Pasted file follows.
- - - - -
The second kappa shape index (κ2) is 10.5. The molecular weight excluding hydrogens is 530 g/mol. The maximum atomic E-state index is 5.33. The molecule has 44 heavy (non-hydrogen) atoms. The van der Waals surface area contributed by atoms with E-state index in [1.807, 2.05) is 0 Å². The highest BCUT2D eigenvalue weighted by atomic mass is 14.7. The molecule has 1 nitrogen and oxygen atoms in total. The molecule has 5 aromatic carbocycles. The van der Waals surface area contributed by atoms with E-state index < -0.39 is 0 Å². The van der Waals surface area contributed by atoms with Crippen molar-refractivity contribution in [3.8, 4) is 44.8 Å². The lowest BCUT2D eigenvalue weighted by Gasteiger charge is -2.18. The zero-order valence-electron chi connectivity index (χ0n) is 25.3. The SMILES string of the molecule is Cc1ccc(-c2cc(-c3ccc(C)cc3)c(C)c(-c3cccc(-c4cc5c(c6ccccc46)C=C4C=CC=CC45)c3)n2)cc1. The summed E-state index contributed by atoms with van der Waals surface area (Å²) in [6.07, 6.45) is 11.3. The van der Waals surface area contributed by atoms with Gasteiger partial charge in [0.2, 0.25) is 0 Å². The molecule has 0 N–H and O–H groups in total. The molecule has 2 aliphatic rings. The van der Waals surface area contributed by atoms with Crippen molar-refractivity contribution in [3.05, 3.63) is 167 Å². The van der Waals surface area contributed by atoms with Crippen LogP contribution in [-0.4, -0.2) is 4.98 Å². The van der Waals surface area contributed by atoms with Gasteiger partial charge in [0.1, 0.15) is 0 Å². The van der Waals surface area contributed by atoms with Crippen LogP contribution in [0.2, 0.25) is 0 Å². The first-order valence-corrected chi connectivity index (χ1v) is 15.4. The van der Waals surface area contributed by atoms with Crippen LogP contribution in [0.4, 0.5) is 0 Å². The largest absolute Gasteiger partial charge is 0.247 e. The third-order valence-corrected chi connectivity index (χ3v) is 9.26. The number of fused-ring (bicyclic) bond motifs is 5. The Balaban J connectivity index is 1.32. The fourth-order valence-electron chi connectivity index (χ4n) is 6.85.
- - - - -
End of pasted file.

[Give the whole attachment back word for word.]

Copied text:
The second kappa shape index (κ2) is 10.5. The molecular weight excluding hydrogens is 530 g/mol. The maximum atomic E-state index is 5.33. The molecule has 44 heavy (non-hydrogen) atoms. The van der Waals surface area contributed by atoms with E-state index in [1.807, 2.05) is 0 Å². The highest BCUT2D eigenvalue weighted by atomic mass is 14.7. The molecule has 1 nitrogen and oxygen atoms in total. The molecule has 5 aromatic carbocycles. The van der Waals surface area contributed by atoms with E-state index < -0.39 is 0 Å². The van der Waals surface area contributed by atoms with Crippen molar-refractivity contribution in [3.8, 4) is 44.8 Å². The lowest BCUT2D eigenvalue weighted by Gasteiger charge is -2.18. The zero-order valence-electron chi connectivity index (χ0n) is 25.3. The SMILES string of the molecule is Cc1ccc(-c2cc(-c3ccc(C)cc3)c(C)c(-c3cccc(-c4cc5c(c6ccccc46)C=C4C=CC=CC45)c3)n2)cc1. The summed E-state index contributed by atoms with van der Waals surface area (Å²) in [6.07, 6.45) is 11.3. The van der Waals surface area contributed by atoms with Gasteiger partial charge in [0.2, 0.25) is 0 Å². The molecule has 0 N–H and O–H groups in total. The molecule has 2 aliphatic rings. The van der Waals surface area contributed by atoms with Crippen molar-refractivity contribution in [3.05, 3.63) is 167 Å². The van der Waals surface area contributed by atoms with Crippen LogP contribution in [-0.4, -0.2) is 4.98 Å². The van der Waals surface area contributed by atoms with Gasteiger partial charge in [0.1, 0.15) is 0 Å². The van der Waals surface area contributed by atoms with Crippen LogP contribution in [0.2, 0.25) is 0 Å². The first-order valence-corrected chi connectivity index (χ1v) is 15.4. The van der Waals surface area contributed by atoms with Crippen LogP contribution in [0.4, 0.5) is 0 Å². The largest absolute Gasteiger partial charge is 0.247 e. The third-order valence-corrected chi connectivity index (χ3v) is 9.26. The number of fused-ring (bicyclic) bond motifs is 5. The Balaban J connectivity index is 1.32. The fourth-order valence-electron chi connectivity index (χ4n) is 6.85.